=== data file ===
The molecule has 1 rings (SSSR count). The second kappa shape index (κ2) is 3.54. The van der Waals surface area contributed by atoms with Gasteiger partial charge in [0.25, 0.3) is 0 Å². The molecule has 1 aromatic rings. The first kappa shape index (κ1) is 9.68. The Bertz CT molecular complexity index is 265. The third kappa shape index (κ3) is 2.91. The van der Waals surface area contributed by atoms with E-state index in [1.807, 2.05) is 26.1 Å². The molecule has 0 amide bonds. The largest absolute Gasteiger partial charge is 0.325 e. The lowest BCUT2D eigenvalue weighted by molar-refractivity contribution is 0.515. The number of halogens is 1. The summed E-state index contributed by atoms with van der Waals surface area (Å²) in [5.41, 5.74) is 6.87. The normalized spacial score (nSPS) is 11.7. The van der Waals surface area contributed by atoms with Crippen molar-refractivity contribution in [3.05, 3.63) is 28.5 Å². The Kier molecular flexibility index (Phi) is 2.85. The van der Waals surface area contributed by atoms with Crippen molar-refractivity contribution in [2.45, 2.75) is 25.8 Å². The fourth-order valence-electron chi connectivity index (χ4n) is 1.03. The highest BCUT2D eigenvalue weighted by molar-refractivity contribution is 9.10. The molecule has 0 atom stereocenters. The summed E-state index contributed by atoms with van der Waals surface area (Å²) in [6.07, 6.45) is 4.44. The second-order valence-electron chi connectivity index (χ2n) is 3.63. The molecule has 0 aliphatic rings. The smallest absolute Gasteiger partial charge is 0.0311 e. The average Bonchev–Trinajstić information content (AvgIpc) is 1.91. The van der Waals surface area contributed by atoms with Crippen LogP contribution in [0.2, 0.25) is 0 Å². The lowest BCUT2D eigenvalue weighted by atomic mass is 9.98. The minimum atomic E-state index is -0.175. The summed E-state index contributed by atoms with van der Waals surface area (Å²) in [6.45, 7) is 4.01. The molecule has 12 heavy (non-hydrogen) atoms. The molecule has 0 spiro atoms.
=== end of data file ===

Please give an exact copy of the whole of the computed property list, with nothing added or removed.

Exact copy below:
The molecule has 1 rings (SSSR count). The second kappa shape index (κ2) is 3.54. The van der Waals surface area contributed by atoms with Gasteiger partial charge in [0.25, 0.3) is 0 Å². The molecule has 1 aromatic rings. The first kappa shape index (κ1) is 9.68. The Bertz CT molecular complexity index is 265. The third kappa shape index (κ3) is 2.91. The van der Waals surface area contributed by atoms with E-state index in [1.807, 2.05) is 26.1 Å². The molecule has 0 amide bonds. The largest absolute Gasteiger partial charge is 0.325 e. The lowest BCUT2D eigenvalue weighted by molar-refractivity contribution is 0.515. The number of halogens is 1. The summed E-state index contributed by atoms with van der Waals surface area (Å²) in [5.41, 5.74) is 6.87. The normalized spacial score (nSPS) is 11.7. The van der Waals surface area contributed by atoms with Crippen molar-refractivity contribution in [3.05, 3.63) is 28.5 Å². The Kier molecular flexibility index (Phi) is 2.85. The van der Waals surface area contributed by atoms with Crippen molar-refractivity contribution in [2.45, 2.75) is 25.8 Å². The fourth-order valence-electron chi connectivity index (χ4n) is 1.03. The highest BCUT2D eigenvalue weighted by molar-refractivity contribution is 9.10. The molecule has 0 atom stereocenters. The summed E-state index contributed by atoms with van der Waals surface area (Å²) in [6.07, 6.45) is 4.44. The second-order valence-electron chi connectivity index (χ2n) is 3.63. The molecule has 0 aliphatic rings. The smallest absolute Gasteiger partial charge is 0.0311 e. The average Bonchev–Trinajstić information content (AvgIpc) is 1.91. The van der Waals surface area contributed by atoms with Crippen LogP contribution in [0.2, 0.25) is 0 Å². The lowest BCUT2D eigenvalue weighted by atomic mass is 9.98. The minimum atomic E-state index is -0.175. The summed E-state index contributed by atoms with van der Waals surface area (Å²) in [6.45, 7) is 4.01. The molecule has 12 heavy (non-hydrogen) atoms. The molecule has 0 spiro atoms.